The announcement by Federal Communications Commission (FCC) Chairman Ajit Pai on changing the status of nine newly designated Lifeline Broadband Providers (LBP) last month raised concerns among many who are focused on increasing broadband access, including NHC. Our understanding after meeting with the FCC is that expansion of broadband and opportunities for housing providers remain, although the new FCC chairman has signaled some revisiting of specific aspects of the Lifeline program, including designation of LBPs. NHC continues to see the Lifeline program as a significant opportunity to get more affordable housing residents connected.
Since 2014, the National Housing Conference has encouraged expansion of broadband in affordable housing to close the digital divide for low-income families. One tool in this effort is the FCC’s Lifeline program. In 2016, the FCC changed the program to allow the Lifeline subsidy to be used for broadband service in addition to phone service. For housing providers, these changes created an opportunity to aggregate Lifeline subsidy among many residents to create a funding source for property-level broadband.
In addition to allowing the Lifeline subsidy to be used for broadband, the Lifeline Modernization Order also created a way for new internet service providers to participate in Lifeline as Lifeline Broadband Providers (LBPs). On February 3, 2017, FCC Chairman Pai revoked the status of nine new LBPs because of concerns about the legality of the LBP status. NHC reached out with our concerns about the future of the Lifeline program, and last week we met with Chairman Pai’s staff.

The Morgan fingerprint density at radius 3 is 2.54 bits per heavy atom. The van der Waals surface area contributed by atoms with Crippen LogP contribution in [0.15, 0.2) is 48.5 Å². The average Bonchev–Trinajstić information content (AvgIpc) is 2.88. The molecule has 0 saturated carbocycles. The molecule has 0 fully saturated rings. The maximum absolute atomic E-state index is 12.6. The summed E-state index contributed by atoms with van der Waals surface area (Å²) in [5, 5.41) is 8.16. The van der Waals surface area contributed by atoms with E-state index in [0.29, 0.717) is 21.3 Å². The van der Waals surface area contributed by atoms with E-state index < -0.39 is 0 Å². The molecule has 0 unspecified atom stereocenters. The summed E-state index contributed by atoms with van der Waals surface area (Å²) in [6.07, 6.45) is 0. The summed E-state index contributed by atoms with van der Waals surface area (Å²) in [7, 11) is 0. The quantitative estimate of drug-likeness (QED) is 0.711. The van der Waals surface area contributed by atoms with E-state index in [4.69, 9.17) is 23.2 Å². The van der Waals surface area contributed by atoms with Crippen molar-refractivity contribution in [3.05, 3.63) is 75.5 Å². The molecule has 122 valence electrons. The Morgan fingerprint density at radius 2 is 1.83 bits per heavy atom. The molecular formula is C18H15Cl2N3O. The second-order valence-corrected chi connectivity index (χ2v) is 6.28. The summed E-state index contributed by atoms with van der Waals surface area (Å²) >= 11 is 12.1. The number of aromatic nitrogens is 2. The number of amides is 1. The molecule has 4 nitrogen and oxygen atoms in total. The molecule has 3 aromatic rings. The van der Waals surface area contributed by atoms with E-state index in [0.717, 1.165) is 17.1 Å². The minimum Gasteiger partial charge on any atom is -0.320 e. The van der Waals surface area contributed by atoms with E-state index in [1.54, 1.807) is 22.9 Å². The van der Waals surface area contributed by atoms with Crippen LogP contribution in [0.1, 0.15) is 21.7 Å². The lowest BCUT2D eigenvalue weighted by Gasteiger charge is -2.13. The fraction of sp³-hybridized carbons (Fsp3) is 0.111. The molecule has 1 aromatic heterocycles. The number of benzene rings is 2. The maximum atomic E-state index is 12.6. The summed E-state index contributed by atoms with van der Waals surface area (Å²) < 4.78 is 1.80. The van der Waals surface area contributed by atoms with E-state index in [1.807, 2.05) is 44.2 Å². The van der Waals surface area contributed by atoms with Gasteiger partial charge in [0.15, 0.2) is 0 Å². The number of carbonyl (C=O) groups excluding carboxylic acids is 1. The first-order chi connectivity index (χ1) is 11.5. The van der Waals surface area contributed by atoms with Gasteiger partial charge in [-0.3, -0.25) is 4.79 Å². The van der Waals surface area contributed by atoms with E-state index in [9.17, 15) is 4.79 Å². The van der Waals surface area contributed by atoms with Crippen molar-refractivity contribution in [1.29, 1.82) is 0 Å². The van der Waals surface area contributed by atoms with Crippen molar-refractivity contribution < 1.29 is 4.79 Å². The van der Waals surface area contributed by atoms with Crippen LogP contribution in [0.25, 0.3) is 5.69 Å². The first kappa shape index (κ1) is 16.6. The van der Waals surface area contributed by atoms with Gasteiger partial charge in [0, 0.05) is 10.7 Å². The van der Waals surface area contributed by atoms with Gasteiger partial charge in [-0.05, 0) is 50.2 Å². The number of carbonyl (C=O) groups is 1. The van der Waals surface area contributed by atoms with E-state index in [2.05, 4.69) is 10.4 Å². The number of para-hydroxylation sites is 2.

At the meeting, we learned that Chairman Pai wants to work on closing the digital divide. We determined that housing providers should still pursue broadband solutions using Lifeline, and we discovered that providers can still pursue becoming an Eligible Telecommunications Carrier at the state level. Under the modernization order, aggregation projects are possible wherein nonprofits or housing providers can negotiate with internet service providers (ISPs) to do the program qualification and sign-up paperwork for a fee. This financial support could enable housing providers to pursue broadband solutions at the property level as explore local partnerships around digital literacy and equipment. The Universal Service Administrative Company (USAC) is exploring how the aggregation process could work. NHC is engaged with USAC and hopes to share ideas from NHC members about how to best structure this option. Additionally, for housing providers interested in serving as their own ISP, organizations can still apply for eligibility to participate in Lifeline through their state public utility commissions, while the LBP status is being reconsidered.
NHC hopes housing providers will fully explore how they can best utilize the Lifeline program to benefit their residents. We are a resource and can provide guidance. To learn more about NHC’s Connectivity Working Group and work on broadband in affordable housing, please email me.